Hence, the Coaching Style of Management is not only the desired management style but it is also the management style that brings out the best in employees and teams.
This has also been mirrored in my own professional experience and leadership work over the years. Therefore, in my executive coaching practice today, I encourage coachees to explore the various leadership styles, align them with the team and individual’s development level and needs as well as with the company culture to raise awareness, develop further and succeed.
Coaching and leadership are two sides of the same coin. Let‘s bring it all together!
A financial services professional with 25 years of management experience in international business, Sylva complemented her skills with a Master’s degree in Coaching & Mentoring in the UK. With this background, Sylva offers corporate world experience, business acumen, top management savvy and people management skills as an inherent part of her leadership advisory and executive coaching practice.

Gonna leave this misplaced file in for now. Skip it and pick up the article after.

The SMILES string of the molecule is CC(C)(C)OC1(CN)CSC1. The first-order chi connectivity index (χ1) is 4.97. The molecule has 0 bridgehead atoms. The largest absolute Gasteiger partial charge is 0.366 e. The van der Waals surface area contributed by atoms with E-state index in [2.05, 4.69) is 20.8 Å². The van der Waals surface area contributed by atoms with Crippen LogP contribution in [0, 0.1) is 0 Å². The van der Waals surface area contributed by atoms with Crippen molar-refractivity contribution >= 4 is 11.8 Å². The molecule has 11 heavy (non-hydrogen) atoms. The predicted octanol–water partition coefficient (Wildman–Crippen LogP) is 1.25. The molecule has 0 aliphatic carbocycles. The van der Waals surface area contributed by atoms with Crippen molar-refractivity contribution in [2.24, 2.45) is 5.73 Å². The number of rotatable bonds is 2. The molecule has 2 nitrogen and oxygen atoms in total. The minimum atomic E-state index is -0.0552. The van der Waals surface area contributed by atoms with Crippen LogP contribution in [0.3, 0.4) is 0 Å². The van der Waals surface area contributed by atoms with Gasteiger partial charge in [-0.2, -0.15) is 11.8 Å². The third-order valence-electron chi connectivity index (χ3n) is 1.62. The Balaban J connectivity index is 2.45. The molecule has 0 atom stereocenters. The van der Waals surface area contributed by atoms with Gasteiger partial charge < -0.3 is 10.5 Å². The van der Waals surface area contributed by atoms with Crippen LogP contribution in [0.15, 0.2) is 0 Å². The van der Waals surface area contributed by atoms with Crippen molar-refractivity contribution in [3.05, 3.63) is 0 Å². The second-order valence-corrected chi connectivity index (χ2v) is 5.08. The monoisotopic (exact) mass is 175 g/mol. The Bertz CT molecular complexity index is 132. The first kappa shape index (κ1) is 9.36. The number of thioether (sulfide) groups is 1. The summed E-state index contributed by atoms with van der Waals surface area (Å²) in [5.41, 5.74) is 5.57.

In executive roles at several companies across various cultures, she applied different management styles, designed and implemented organisational structures and explored new ways of working with her teams. Coaching, feedback and empathy were typical elements of her management style, always aiming at bringing out the best in people. With her strong belief in individuals and their skills and talents as well as her interest in potential hurdles to success, she supports and accompanies professionals on their route to sustainable high performance.
Sylva’s hometown is Zurich. Throughout her career, she has lived and worked in Madrid, London and Vienna.